My interests in science start well before the age of eight. I am a multiracial woman with a multicultural family; my parents stressed the importance of education, especially in the sciences. I attended thirteen residential summer science camps through the Oregon Museum of Science and Industry in Portland, Oregon between the ages of eight and sixteen. My interests in science and education have continued to expand as I matured.
In my junior year of high school I enrolled in the highly selective high school course of Health Occupations taught at the Rogue Valley Medical Center. Topics included were: health ethics, procedures, medical jargon and vocabulary, taking vital signs, first aid and how to examine a cadaver in the Southern Oregon University (SOU) cadaver lab. At the end of course the students who had made satisfactory progress were allowed to participate in clinical experiences. My two clinical experiences were in the Emergency Room and the Neo-natal Intensive Care Unit. While participating in the Health Occupations course, I was also volunteering at Morningstar Healing Arts. Dr. Howard Morningstar, a Harvard trained physician, provides mainstream/pharmaceutical medicine as well as alternative herbal medicine. It was an eye opening experience to see how alternative medicine can be just as healthful as pharmaceutical medicine. After my junior year at Ashland High School I entered directly into my freshman year as a full-time student at Southern Oregon University.
In my sophomore year at SOU I volunteered at the Student Health and Wellness Center located on the campus. The Student Health and Wellness Center provides services exclusively to students and staff. It provides mental health counseling, community awareness of health hazards, a small pharmacy, and a limited amount of nurse/physician care. Working in the health center ultimately led me to pursue the study of society and cultural values through sociology and anthropology and the individual’s perception of self and the surrounding world through psychology. Although, I had focused on chemistry, biology, and mathematics in my freshman and sophomore years, I turned my focus to social sciences in my subsequent years at SOU to create a well rounded liberal arts undergraduate education. Between 2007 and 2011, I have completed multiple research projects, public presentations, and publications.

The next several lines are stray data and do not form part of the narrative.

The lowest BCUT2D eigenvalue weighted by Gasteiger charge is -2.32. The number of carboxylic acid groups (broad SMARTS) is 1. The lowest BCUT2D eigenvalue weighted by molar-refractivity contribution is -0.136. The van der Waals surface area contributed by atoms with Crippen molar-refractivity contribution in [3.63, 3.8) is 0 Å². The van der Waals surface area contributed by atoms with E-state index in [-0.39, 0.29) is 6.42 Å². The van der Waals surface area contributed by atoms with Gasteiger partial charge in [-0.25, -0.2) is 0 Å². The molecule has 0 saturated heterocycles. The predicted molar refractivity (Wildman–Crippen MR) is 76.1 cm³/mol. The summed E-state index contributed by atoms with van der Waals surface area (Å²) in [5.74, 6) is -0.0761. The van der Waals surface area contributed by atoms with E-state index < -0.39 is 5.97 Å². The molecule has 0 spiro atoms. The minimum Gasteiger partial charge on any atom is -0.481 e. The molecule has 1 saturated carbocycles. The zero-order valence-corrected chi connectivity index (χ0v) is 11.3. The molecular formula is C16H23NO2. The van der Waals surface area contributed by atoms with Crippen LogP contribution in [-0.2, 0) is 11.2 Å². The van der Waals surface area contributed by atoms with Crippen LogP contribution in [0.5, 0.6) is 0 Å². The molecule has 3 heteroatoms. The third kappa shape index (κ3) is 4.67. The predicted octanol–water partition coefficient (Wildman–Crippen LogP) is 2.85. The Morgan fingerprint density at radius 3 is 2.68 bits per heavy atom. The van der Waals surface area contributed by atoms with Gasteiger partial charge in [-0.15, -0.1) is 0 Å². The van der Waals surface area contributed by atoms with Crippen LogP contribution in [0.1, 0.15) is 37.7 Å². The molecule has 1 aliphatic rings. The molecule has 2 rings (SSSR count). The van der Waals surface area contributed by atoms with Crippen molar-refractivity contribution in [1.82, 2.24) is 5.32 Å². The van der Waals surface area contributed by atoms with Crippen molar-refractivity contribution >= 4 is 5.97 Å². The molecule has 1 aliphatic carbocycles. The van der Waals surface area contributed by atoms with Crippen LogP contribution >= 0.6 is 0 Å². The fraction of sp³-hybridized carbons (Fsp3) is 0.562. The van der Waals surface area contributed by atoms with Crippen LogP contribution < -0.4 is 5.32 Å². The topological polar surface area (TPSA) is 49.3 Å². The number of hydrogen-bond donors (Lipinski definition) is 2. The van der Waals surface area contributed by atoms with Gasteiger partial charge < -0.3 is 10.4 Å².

At the beginning of my third year at SOU I applied and was selected to become a Scholar in the prestigious Ronald E. McNair Post-Baccalaureate Achievement Program. In the summer of 2010, the SOU McNair Program provided me with the opportunity to design and conduct independent research with sociologist Dr. Cynthia White on the topic of Maternal and Child Health Policy in Viet Nam. In my fourth year at SOU my research was published in the McNair Scholars Journal and Metamorphosis: Council of Public Liberal Arts Colleges Journal of Undergraduate Research. In the winter and spring of 2011 I was featured in multiple television broadcasts presenting this research.
As I finish at SOU, I am in pursuit of a doctoral degree focused in the realm of human development and health. I know that a doctoral degree within this focus will allow me to utilize my background and interests in physical and social sciences and provide numerous possibilities for research and employment in healthcare related careers, potentially leading to a career engaging in public service and teaching.
Dr. Cynthia White, Sociology
2011 Southern Oregon Arts & Research (SOAR)
Global Health Organizations and Viet Nam Public Health Policy (Published in Metamophosis, a publication of the Council of Public Liberal Arts Colleges, Spring 2011)
2010 McNair Scholar Symposium
Slide Presentation: Maternal and Child Health in Viet Nam
|Video Presentation: Maternal and Child Health in Viet Nam
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